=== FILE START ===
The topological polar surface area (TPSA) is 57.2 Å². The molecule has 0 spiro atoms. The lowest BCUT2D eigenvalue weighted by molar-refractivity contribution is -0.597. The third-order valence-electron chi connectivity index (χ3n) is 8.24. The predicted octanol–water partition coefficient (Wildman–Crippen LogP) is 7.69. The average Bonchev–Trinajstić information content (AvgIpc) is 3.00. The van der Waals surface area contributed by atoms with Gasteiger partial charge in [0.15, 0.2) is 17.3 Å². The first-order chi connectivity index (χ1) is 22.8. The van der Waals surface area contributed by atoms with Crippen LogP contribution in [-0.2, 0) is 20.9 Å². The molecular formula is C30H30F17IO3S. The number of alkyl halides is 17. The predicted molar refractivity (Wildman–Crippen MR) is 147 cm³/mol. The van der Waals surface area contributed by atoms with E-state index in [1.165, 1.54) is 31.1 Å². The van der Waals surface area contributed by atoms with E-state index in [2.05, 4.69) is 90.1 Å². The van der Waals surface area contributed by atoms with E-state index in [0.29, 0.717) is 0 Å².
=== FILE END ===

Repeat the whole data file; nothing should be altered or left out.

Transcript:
The topological polar surface area (TPSA) is 57.2 Å². The molecule has 0 spiro atoms. The lowest BCUT2D eigenvalue weighted by molar-refractivity contribution is -0.597. The third-order valence-electron chi connectivity index (χ3n) is 8.24. The predicted octanol–water partition coefficient (Wildman–Crippen LogP) is 7.69. The average Bonchev–Trinajstić information content (AvgIpc) is 3.00. The van der Waals surface area contributed by atoms with Gasteiger partial charge in [0.15, 0.2) is 17.3 Å². The first-order chi connectivity index (χ1) is 22.8. The van der Waals surface area contributed by atoms with Crippen LogP contribution in [-0.2, 0) is 20.9 Å². The molecular formula is C30H30F17IO3S. The number of alkyl halides is 17. The predicted molar refractivity (Wildman–Crippen MR) is 147 cm³/mol. The van der Waals surface area contributed by atoms with E-state index in [1.165, 1.54) is 31.1 Å². The van der Waals surface area contributed by atoms with E-state index in [2.05, 4.69) is 90.1 Å². The van der Waals surface area contributed by atoms with E-state index in [0.29, 0.717) is 0 Å².